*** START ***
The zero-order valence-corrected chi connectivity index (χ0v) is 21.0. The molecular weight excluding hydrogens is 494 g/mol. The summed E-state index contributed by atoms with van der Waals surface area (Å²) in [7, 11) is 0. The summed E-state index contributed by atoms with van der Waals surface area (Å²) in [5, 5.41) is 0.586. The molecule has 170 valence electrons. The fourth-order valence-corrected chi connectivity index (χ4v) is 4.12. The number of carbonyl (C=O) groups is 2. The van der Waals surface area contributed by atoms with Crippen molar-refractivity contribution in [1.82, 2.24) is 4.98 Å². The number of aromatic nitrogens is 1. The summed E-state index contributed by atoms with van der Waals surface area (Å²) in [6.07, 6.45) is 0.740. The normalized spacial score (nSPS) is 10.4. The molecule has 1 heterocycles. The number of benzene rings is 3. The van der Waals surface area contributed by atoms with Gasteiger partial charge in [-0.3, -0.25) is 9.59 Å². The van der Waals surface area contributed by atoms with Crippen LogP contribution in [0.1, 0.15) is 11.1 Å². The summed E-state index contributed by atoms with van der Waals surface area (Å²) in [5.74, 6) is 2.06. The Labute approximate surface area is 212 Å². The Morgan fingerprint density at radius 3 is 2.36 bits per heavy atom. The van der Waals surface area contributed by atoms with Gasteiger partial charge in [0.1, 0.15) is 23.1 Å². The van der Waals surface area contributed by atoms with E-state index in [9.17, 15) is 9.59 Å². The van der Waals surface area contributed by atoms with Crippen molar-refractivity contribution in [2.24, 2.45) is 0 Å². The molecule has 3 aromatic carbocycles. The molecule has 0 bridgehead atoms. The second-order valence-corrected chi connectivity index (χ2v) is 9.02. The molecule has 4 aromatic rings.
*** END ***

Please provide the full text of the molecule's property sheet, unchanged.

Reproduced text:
The zero-order valence-corrected chi connectivity index (χ0v) is 21.0. The molecular weight excluding hydrogens is 494 g/mol. The summed E-state index contributed by atoms with van der Waals surface area (Å²) in [7, 11) is 0. The summed E-state index contributed by atoms with van der Waals surface area (Å²) in [5, 5.41) is 0.586. The molecule has 170 valence electrons. The fourth-order valence-corrected chi connectivity index (χ4v) is 4.12. The number of carbonyl (C=O) groups is 2. The van der Waals surface area contributed by atoms with Crippen molar-refractivity contribution in [1.82, 2.24) is 4.98 Å². The number of aromatic nitrogens is 1. The summed E-state index contributed by atoms with van der Waals surface area (Å²) in [6.07, 6.45) is 0.740. The normalized spacial score (nSPS) is 10.4. The molecule has 1 heterocycles. The number of benzene rings is 3. The van der Waals surface area contributed by atoms with Gasteiger partial charge in [-0.3, -0.25) is 9.59 Å². The van der Waals surface area contributed by atoms with Crippen LogP contribution in [0.1, 0.15) is 11.1 Å². The summed E-state index contributed by atoms with van der Waals surface area (Å²) in [5.74, 6) is 2.06. The Labute approximate surface area is 212 Å². The Morgan fingerprint density at radius 3 is 2.36 bits per heavy atom. The van der Waals surface area contributed by atoms with Gasteiger partial charge in [0.1, 0.15) is 23.1 Å². The van der Waals surface area contributed by atoms with E-state index in [9.17, 15) is 9.59 Å². The van der Waals surface area contributed by atoms with Crippen molar-refractivity contribution in [2.24, 2.45) is 0 Å². The molecule has 3 aromatic carbocycles. The molecule has 0 bridgehead atoms. The second-order valence-corrected chi connectivity index (χ2v) is 9.02. The molecule has 4 aromatic rings.